Have a drink with the Drunken Master!How would you react if your opponent just moved all their pawns to the third rank of the board in the opening and still managed to hold ground? Wesley Falcao, a National Master living in New York, did exactly this in some of his blitz games. The result: this seemingly drunken manner of opening the game actually caught some strong players off guard, provoked errors and produced some really entertaining games. In this article, Wesley shares some of his games, discusses some key ideas behind his opening and urges the readers to have a drink with the Drunken Master!
My first experiments with the Drunken Master
I have a fascination for mischief in chess. From the earliest days of my chess career, I have enjoyed making moves that seem odd, shocking, or even dubious, just for the pleasure that comes out of it. So when I play, especially when I play for fun, such ideas often come easily to me. And so it happened one day, in an anonymous 3m+2s increment game online that I played the following opening with Black.
Next, I tried the same opening in a 1m+1s bullet game.
I played a few more bullet games subsequently and I realised the more I was playing, the more I was getting addicted to this seemingly drunken opening. Besides, since this was working well in bullet, I thought I should give it a try in a slower time control. So, I decided to try the same thing in blitz games. Here's the first one.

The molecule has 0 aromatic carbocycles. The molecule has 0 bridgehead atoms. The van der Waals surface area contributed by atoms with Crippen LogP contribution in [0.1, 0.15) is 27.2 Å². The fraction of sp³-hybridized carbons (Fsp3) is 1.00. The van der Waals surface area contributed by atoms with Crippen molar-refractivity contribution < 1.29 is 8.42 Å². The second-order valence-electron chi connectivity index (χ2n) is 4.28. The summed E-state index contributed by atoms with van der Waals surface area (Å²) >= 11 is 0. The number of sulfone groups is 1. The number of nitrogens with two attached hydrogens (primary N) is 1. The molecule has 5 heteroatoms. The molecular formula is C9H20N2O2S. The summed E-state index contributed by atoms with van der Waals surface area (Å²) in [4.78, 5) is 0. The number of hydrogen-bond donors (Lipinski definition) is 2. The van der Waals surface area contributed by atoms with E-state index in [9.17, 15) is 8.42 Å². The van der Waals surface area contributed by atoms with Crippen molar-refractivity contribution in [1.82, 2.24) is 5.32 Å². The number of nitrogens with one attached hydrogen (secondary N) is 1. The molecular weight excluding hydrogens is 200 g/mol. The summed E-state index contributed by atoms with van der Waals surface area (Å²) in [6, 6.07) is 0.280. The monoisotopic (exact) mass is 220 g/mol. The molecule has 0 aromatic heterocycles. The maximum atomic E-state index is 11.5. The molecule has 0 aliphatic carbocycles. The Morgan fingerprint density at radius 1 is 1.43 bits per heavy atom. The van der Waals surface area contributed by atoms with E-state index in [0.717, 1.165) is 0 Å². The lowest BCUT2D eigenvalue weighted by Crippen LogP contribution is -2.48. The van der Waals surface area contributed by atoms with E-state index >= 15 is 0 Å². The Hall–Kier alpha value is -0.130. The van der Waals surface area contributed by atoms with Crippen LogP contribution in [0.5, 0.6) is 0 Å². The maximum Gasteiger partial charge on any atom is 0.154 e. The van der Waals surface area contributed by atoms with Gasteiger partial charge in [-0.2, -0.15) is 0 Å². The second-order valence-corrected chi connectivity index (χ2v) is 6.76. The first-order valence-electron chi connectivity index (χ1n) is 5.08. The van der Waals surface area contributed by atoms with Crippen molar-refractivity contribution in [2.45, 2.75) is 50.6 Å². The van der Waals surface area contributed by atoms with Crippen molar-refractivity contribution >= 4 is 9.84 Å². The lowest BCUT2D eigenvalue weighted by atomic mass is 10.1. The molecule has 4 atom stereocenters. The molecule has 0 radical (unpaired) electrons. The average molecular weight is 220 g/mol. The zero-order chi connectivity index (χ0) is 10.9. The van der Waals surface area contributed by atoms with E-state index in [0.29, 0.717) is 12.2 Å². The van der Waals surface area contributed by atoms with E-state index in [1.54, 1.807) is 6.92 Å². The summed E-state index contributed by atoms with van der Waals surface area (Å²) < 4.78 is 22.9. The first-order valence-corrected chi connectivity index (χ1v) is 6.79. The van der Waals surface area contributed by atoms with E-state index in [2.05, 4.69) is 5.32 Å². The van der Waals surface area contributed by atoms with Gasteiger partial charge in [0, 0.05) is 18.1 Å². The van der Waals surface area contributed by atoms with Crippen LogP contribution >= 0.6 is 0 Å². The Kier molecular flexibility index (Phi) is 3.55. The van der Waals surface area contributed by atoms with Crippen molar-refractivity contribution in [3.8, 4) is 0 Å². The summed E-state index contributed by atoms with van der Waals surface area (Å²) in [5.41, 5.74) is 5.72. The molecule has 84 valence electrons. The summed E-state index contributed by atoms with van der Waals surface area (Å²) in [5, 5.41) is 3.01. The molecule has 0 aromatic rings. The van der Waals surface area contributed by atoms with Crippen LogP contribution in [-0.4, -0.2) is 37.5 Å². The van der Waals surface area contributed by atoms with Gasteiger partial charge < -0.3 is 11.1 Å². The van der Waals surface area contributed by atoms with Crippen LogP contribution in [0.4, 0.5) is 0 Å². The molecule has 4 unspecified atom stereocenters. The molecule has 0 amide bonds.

The method behind this madness
The inspiration for the name of the opening comes from a Jackie Chan movie called Drunken Master - There's an insightful line in its trailer which captures the essence of this opening.
Here's another video that describes this philosophy
The Drunken Master Opening is a dubious opening, but it's not as dubious as it looks. If the opponent overexerts, the Drunken Master can deliver a strong counterpunch. It's an opening meant for a fun blitz game, where you can dazzle and confuse your opponents with strange positions, pose them questions, and provoke mistakes.
The main idea behind the opening is rather simple. The side playing the opening keeps its pawns on the 3rd rank and develops the a-Rook to the second rank. The rook is then free to move across the second rank as the need arises. The pieces temporarily remain undeveloped, waiting for the pawn-structure to be solidified so they can be moved to the appropriate squares.
Playing this opening (or against it) requires a good grasp of where the pawns belong and what structures are favourable. I don't claim to have mastered this concept, but I think that this opening can help one learn about pawn structures a lot better. After having had some success in anonymous games, I decided to try this opening against more serious opposition. It took a few games before I scored my first a win against a National Master in a 3min blitz.
Against stronger opposition...
Now I will show you some more wins against serious opposition. These games are quite recent and my understanding of this opening is still developing. Nevertheless, I must say I am amazed by what I have found in the little that I have explored so far.
One of the drawbacks of the opening is that, sometimes, if the d-file opens, the rook can pin the bishop to the queen and it could be dangerous. An example of this could be seen in the following game.
On a few occasions, I tried launching an early attack on the kingside with my 'g' and 'h' pawns. And sometimes, to avoid castling into my attack, my opponents castled long. Below is one such example.
When rooks were the only developed pieces!